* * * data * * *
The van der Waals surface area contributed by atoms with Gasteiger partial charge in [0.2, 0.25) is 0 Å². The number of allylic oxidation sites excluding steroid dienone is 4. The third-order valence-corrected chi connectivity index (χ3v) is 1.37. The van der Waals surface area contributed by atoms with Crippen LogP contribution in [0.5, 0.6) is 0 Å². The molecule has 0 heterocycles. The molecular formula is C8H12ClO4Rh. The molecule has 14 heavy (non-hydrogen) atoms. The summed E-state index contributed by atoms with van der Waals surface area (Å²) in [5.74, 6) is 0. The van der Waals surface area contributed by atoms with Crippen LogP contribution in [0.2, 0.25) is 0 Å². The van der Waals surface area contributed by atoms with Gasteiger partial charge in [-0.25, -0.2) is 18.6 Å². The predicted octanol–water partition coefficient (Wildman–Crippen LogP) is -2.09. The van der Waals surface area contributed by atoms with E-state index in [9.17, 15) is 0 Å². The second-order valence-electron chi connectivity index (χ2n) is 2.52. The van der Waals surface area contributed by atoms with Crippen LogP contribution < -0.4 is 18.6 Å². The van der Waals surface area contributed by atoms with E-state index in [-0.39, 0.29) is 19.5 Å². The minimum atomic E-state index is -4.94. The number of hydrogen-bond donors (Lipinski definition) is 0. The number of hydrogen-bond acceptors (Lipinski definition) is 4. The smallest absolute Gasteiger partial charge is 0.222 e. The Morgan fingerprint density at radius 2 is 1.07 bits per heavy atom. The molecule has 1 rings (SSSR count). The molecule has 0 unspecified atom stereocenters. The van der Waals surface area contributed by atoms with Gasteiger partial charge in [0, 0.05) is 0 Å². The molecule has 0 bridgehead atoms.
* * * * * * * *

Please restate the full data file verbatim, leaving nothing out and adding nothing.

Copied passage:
The van der Waals surface area contributed by atoms with Gasteiger partial charge in [0.2, 0.25) is 0 Å². The number of allylic oxidation sites excluding steroid dienone is 4. The third-order valence-corrected chi connectivity index (χ3v) is 1.37. The van der Waals surface area contributed by atoms with Crippen LogP contribution in [0.5, 0.6) is 0 Å². The molecule has 0 heterocycles. The molecular formula is C8H12ClO4Rh. The molecule has 14 heavy (non-hydrogen) atoms. The summed E-state index contributed by atoms with van der Waals surface area (Å²) in [5.74, 6) is 0. The van der Waals surface area contributed by atoms with Crippen LogP contribution in [0.2, 0.25) is 0 Å². The van der Waals surface area contributed by atoms with Gasteiger partial charge in [-0.25, -0.2) is 18.6 Å². The predicted octanol–water partition coefficient (Wildman–Crippen LogP) is -2.09. The van der Waals surface area contributed by atoms with E-state index in [9.17, 15) is 0 Å². The second-order valence-electron chi connectivity index (χ2n) is 2.52. The van der Waals surface area contributed by atoms with Crippen LogP contribution < -0.4 is 18.6 Å². The van der Waals surface area contributed by atoms with E-state index in [-0.39, 0.29) is 19.5 Å². The minimum atomic E-state index is -4.94. The number of hydrogen-bond donors (Lipinski definition) is 0. The number of hydrogen-bond acceptors (Lipinski definition) is 4. The smallest absolute Gasteiger partial charge is 0.222 e. The Morgan fingerprint density at radius 2 is 1.07 bits per heavy atom. The molecule has 1 rings (SSSR count). The molecule has 0 unspecified atom stereocenters. The van der Waals surface area contributed by atoms with Gasteiger partial charge in [0, 0.05) is 0 Å². The molecule has 0 bridgehead atoms.